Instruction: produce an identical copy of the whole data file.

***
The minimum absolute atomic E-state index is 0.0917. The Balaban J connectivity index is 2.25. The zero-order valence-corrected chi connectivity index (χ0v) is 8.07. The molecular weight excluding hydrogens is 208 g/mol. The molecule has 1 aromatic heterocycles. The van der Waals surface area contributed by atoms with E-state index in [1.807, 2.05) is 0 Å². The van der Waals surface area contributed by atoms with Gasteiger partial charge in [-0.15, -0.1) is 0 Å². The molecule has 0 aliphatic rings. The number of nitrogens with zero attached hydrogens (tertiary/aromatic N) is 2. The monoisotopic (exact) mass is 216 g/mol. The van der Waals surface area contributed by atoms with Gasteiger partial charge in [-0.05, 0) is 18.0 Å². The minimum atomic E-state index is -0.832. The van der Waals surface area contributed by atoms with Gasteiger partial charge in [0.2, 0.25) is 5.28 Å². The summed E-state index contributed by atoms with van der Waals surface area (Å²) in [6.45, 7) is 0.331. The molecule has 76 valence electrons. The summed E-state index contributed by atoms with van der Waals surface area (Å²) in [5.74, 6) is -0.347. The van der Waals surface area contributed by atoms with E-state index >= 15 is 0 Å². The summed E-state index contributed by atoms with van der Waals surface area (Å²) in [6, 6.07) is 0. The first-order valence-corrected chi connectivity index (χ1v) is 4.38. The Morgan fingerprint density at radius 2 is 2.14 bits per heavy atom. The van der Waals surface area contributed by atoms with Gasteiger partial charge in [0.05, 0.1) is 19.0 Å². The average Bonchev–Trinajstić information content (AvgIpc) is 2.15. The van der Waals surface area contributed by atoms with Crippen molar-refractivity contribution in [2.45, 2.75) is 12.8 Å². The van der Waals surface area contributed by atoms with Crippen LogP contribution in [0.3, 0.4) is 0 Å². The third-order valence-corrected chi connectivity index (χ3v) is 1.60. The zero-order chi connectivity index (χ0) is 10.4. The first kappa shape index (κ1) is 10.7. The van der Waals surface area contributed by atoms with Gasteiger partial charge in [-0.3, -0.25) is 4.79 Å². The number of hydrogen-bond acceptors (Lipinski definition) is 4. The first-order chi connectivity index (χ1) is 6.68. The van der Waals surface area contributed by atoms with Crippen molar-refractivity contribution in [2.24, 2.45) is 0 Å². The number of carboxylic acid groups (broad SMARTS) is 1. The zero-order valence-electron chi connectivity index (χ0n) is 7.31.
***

The minimum absolute atomic E-state index is 0.0917. The Balaban J connectivity index is 2.25. The zero-order valence-corrected chi connectivity index (χ0v) is 8.07. The molecular weight excluding hydrogens is 208 g/mol. The molecule has 1 aromatic heterocycles. The van der Waals surface area contributed by atoms with E-state index in [1.807, 2.05) is 0 Å². The van der Waals surface area contributed by atoms with Gasteiger partial charge in [-0.15, -0.1) is 0 Å². The molecule has 0 aliphatic rings. The number of nitrogens with zero attached hydrogens (tertiary/aromatic N) is 2. The monoisotopic (exact) mass is 216 g/mol. The van der Waals surface area contributed by atoms with Gasteiger partial charge in [-0.05, 0) is 18.0 Å². The minimum atomic E-state index is -0.832. The van der Waals surface area contributed by atoms with Gasteiger partial charge in [0.2, 0.25) is 5.28 Å². The summed E-state index contributed by atoms with van der Waals surface area (Å²) in [6.45, 7) is 0.331. The molecule has 76 valence electrons. The summed E-state index contributed by atoms with van der Waals surface area (Å²) in [5.74, 6) is -0.347. The van der Waals surface area contributed by atoms with E-state index >= 15 is 0 Å². The summed E-state index contributed by atoms with van der Waals surface area (Å²) in [6, 6.07) is 0. The first-order valence-corrected chi connectivity index (χ1v) is 4.38. The Morgan fingerprint density at radius 2 is 2.14 bits per heavy atom. The van der Waals surface area contributed by atoms with Gasteiger partial charge in [0.05, 0.1) is 19.0 Å². The average Bonchev–Trinajstić information content (AvgIpc) is 2.15. The van der Waals surface area contributed by atoms with Crippen molar-refractivity contribution in [2.45, 2.75) is 12.8 Å². The van der Waals surface area contributed by atoms with Crippen LogP contribution in [0.3, 0.4) is 0 Å². The third-order valence-corrected chi connectivity index (χ3v) is 1.60. The zero-order chi connectivity index (χ0) is 10.4. The first kappa shape index (κ1) is 10.7. The van der Waals surface area contributed by atoms with Gasteiger partial charge in [-0.3, -0.25) is 4.79 Å². The number of hydrogen-bond acceptors (Lipinski definition) is 4. The first-order chi connectivity index (χ1) is 6.68. The van der Waals surface area contributed by atoms with Crippen molar-refractivity contribution in [2.24, 2.45) is 0 Å². The number of carboxylic acid groups (broad SMARTS) is 1. The zero-order valence-electron chi connectivity index (χ0n) is 7.31.